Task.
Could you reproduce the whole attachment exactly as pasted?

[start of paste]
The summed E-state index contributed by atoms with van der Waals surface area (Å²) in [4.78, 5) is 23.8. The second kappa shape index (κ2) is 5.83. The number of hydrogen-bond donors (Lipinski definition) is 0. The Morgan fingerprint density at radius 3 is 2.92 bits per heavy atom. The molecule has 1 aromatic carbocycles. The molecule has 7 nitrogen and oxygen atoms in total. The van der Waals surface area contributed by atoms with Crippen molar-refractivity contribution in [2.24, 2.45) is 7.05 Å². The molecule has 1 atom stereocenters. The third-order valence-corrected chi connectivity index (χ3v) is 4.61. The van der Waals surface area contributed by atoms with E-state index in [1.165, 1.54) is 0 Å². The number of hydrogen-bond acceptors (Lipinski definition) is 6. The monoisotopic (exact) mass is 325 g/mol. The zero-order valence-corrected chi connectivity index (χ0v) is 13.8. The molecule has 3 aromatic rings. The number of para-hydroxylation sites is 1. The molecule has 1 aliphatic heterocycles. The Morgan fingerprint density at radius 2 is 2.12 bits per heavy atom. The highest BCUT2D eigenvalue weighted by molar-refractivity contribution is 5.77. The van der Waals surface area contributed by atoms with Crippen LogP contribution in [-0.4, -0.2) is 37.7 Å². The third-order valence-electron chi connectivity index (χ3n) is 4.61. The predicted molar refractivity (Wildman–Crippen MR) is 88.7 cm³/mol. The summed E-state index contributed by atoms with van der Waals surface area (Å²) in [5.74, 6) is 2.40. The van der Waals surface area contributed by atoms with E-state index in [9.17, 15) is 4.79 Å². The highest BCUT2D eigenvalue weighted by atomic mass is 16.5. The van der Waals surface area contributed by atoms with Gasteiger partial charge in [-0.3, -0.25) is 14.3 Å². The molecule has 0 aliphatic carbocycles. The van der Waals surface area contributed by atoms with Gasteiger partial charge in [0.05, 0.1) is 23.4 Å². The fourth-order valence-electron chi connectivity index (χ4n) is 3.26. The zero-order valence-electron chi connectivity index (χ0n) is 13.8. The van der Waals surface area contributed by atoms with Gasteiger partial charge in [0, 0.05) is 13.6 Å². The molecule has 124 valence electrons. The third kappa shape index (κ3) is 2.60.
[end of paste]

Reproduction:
The summed E-state index contributed by atoms with van der Waals surface area (Å²) in [4.78, 5) is 23.8. The second kappa shape index (κ2) is 5.83. The number of hydrogen-bond donors (Lipinski definition) is 0. The Morgan fingerprint density at radius 3 is 2.92 bits per heavy atom. The molecule has 1 aromatic carbocycles. The molecule has 7 nitrogen and oxygen atoms in total. The van der Waals surface area contributed by atoms with Crippen molar-refractivity contribution in [2.24, 2.45) is 7.05 Å². The molecule has 1 atom stereocenters. The third-order valence-corrected chi connectivity index (χ3v) is 4.61. The van der Waals surface area contributed by atoms with E-state index in [1.165, 1.54) is 0 Å². The number of hydrogen-bond acceptors (Lipinski definition) is 6. The monoisotopic (exact) mass is 325 g/mol. The zero-order valence-corrected chi connectivity index (χ0v) is 13.8. The molecule has 3 aromatic rings. The number of para-hydroxylation sites is 1. The molecule has 1 aliphatic heterocycles. The Morgan fingerprint density at radius 2 is 2.12 bits per heavy atom. The highest BCUT2D eigenvalue weighted by molar-refractivity contribution is 5.77. The van der Waals surface area contributed by atoms with Crippen LogP contribution in [-0.4, -0.2) is 37.7 Å². The third-order valence-electron chi connectivity index (χ3n) is 4.61. The predicted molar refractivity (Wildman–Crippen MR) is 88.7 cm³/mol. The summed E-state index contributed by atoms with van der Waals surface area (Å²) in [5.74, 6) is 2.40. The van der Waals surface area contributed by atoms with E-state index in [9.17, 15) is 4.79 Å². The highest BCUT2D eigenvalue weighted by atomic mass is 16.5. The van der Waals surface area contributed by atoms with Gasteiger partial charge in [-0.3, -0.25) is 14.3 Å². The molecule has 0 aliphatic carbocycles. The van der Waals surface area contributed by atoms with Gasteiger partial charge in [0.05, 0.1) is 23.4 Å². The fourth-order valence-electron chi connectivity index (χ4n) is 3.26. The zero-order valence-electron chi connectivity index (χ0n) is 13.8. The van der Waals surface area contributed by atoms with Gasteiger partial charge in [0, 0.05) is 13.6 Å². The molecule has 124 valence electrons. The third kappa shape index (κ3) is 2.60.